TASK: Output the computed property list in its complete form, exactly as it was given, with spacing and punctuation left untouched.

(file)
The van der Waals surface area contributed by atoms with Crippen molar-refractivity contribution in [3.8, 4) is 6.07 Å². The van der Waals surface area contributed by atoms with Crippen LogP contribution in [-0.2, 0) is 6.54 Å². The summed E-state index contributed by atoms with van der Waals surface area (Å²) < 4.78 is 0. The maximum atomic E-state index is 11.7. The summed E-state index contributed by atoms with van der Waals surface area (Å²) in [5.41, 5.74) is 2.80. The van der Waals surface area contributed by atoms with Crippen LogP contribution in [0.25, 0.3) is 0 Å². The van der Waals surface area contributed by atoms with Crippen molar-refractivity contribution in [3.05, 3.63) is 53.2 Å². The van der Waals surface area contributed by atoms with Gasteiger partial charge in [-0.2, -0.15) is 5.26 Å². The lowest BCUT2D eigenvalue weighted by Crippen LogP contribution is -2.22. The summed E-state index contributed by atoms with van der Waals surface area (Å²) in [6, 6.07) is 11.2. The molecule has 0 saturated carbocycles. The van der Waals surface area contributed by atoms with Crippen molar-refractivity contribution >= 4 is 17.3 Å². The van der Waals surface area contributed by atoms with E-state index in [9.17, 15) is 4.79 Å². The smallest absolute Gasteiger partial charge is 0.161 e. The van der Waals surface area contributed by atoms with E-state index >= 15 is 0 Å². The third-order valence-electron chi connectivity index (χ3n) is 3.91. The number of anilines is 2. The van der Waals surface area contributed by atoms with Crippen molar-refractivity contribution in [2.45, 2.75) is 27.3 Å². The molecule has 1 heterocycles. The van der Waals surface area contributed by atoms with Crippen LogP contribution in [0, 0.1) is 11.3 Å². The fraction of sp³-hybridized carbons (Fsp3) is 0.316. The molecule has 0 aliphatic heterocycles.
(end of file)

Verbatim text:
The van der Waals surface area contributed by atoms with Crippen molar-refractivity contribution in [3.8, 4) is 6.07 Å². The van der Waals surface area contributed by atoms with Crippen LogP contribution in [-0.2, 0) is 6.54 Å². The summed E-state index contributed by atoms with van der Waals surface area (Å²) < 4.78 is 0. The maximum atomic E-state index is 11.7. The summed E-state index contributed by atoms with van der Waals surface area (Å²) in [5.41, 5.74) is 2.80. The van der Waals surface area contributed by atoms with Crippen LogP contribution in [0.25, 0.3) is 0 Å². The van der Waals surface area contributed by atoms with Crippen molar-refractivity contribution in [3.05, 3.63) is 53.2 Å². The van der Waals surface area contributed by atoms with Gasteiger partial charge in [-0.2, -0.15) is 5.26 Å². The lowest BCUT2D eigenvalue weighted by Crippen LogP contribution is -2.22. The summed E-state index contributed by atoms with van der Waals surface area (Å²) in [6, 6.07) is 11.2. The molecule has 0 saturated carbocycles. The van der Waals surface area contributed by atoms with Crippen molar-refractivity contribution >= 4 is 17.3 Å². The van der Waals surface area contributed by atoms with E-state index in [9.17, 15) is 4.79 Å². The smallest absolute Gasteiger partial charge is 0.161 e. The van der Waals surface area contributed by atoms with E-state index >= 15 is 0 Å². The third-order valence-electron chi connectivity index (χ3n) is 3.91. The number of anilines is 2. The van der Waals surface area contributed by atoms with Crippen molar-refractivity contribution in [2.45, 2.75) is 27.3 Å². The molecule has 1 heterocycles. The van der Waals surface area contributed by atoms with Crippen LogP contribution in [0, 0.1) is 11.3 Å². The fraction of sp³-hybridized carbons (Fsp3) is 0.316. The molecule has 0 aliphatic heterocycles.